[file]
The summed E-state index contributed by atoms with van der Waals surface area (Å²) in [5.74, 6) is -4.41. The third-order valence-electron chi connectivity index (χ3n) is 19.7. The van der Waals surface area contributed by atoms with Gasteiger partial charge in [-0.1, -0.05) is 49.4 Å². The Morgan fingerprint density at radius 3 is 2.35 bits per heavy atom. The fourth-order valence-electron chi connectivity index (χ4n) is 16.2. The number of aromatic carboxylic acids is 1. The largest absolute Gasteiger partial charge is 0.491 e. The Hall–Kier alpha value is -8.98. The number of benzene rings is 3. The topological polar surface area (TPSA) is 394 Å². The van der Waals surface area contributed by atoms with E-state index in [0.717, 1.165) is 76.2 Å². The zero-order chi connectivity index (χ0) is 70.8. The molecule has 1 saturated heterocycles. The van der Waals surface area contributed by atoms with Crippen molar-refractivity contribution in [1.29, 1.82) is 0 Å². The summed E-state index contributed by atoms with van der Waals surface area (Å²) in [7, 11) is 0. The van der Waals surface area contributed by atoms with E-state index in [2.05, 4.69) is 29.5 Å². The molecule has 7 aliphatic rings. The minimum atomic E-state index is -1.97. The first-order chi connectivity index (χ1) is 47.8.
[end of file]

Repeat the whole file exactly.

The summed E-state index contributed by atoms with van der Waals surface area (Å²) in [5.74, 6) is -4.41. The third-order valence-electron chi connectivity index (χ3n) is 19.7. The van der Waals surface area contributed by atoms with Gasteiger partial charge in [-0.1, -0.05) is 49.4 Å². The Morgan fingerprint density at radius 3 is 2.35 bits per heavy atom. The fourth-order valence-electron chi connectivity index (χ4n) is 16.2. The number of aromatic carboxylic acids is 1. The largest absolute Gasteiger partial charge is 0.491 e. The Hall–Kier alpha value is -8.98. The number of benzene rings is 3. The topological polar surface area (TPSA) is 394 Å². The van der Waals surface area contributed by atoms with E-state index in [0.717, 1.165) is 76.2 Å². The zero-order chi connectivity index (χ0) is 70.8. The molecule has 1 saturated heterocycles. The van der Waals surface area contributed by atoms with Crippen molar-refractivity contribution in [1.29, 1.82) is 0 Å². The summed E-state index contributed by atoms with van der Waals surface area (Å²) in [7, 11) is 0. The van der Waals surface area contributed by atoms with E-state index in [2.05, 4.69) is 29.5 Å². The molecule has 7 aliphatic rings. The minimum atomic E-state index is -1.97. The first-order chi connectivity index (χ1) is 47.8.